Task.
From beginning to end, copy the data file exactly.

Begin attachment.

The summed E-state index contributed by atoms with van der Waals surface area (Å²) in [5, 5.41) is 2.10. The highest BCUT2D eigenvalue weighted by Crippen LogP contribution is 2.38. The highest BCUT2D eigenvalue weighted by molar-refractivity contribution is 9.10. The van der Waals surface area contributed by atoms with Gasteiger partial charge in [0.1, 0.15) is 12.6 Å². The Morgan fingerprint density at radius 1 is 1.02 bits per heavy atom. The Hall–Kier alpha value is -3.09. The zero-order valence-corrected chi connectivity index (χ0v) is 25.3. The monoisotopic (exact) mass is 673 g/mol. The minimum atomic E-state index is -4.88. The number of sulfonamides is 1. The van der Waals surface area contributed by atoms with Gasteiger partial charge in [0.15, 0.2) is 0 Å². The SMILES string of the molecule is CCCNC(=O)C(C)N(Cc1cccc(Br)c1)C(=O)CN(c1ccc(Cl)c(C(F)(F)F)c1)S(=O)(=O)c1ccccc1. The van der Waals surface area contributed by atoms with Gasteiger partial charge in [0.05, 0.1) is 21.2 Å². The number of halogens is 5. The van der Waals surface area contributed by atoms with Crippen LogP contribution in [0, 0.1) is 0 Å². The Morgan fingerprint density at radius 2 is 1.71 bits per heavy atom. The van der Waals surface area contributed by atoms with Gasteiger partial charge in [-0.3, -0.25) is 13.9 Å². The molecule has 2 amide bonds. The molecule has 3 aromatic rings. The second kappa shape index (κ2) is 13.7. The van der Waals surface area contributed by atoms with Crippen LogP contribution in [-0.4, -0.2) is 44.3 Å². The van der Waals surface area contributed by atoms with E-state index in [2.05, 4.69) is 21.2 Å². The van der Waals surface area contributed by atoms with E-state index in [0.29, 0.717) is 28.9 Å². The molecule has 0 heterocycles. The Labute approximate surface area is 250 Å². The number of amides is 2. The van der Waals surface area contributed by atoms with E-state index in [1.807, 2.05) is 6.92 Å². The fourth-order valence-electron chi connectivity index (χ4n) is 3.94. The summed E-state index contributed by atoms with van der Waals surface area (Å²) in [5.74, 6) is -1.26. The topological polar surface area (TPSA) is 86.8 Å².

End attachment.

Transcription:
The summed E-state index contributed by atoms with van der Waals surface area (Å²) in [5, 5.41) is 2.10. The highest BCUT2D eigenvalue weighted by Crippen LogP contribution is 2.38. The highest BCUT2D eigenvalue weighted by molar-refractivity contribution is 9.10. The van der Waals surface area contributed by atoms with Gasteiger partial charge in [0.1, 0.15) is 12.6 Å². The Morgan fingerprint density at radius 1 is 1.02 bits per heavy atom. The Hall–Kier alpha value is -3.09. The zero-order valence-corrected chi connectivity index (χ0v) is 25.3. The monoisotopic (exact) mass is 673 g/mol. The minimum atomic E-state index is -4.88. The number of sulfonamides is 1. The van der Waals surface area contributed by atoms with Gasteiger partial charge in [0.15, 0.2) is 0 Å². The SMILES string of the molecule is CCCNC(=O)C(C)N(Cc1cccc(Br)c1)C(=O)CN(c1ccc(Cl)c(C(F)(F)F)c1)S(=O)(=O)c1ccccc1. The van der Waals surface area contributed by atoms with Gasteiger partial charge in [0.05, 0.1) is 21.2 Å². The number of halogens is 5. The van der Waals surface area contributed by atoms with Crippen LogP contribution in [0, 0.1) is 0 Å². The Morgan fingerprint density at radius 2 is 1.71 bits per heavy atom. The van der Waals surface area contributed by atoms with Gasteiger partial charge in [-0.3, -0.25) is 13.9 Å². The molecule has 2 amide bonds. The molecule has 3 aromatic rings. The second kappa shape index (κ2) is 13.7. The van der Waals surface area contributed by atoms with Crippen LogP contribution in [-0.4, -0.2) is 44.3 Å². The van der Waals surface area contributed by atoms with E-state index in [2.05, 4.69) is 21.2 Å². The van der Waals surface area contributed by atoms with E-state index in [0.29, 0.717) is 28.9 Å². The molecule has 0 heterocycles. The Labute approximate surface area is 250 Å². The number of amides is 2. The van der Waals surface area contributed by atoms with E-state index in [1.807, 2.05) is 6.92 Å². The fourth-order valence-electron chi connectivity index (χ4n) is 3.94. The summed E-state index contributed by atoms with van der Waals surface area (Å²) in [5.74, 6) is -1.26. The topological polar surface area (TPSA) is 86.8 Å².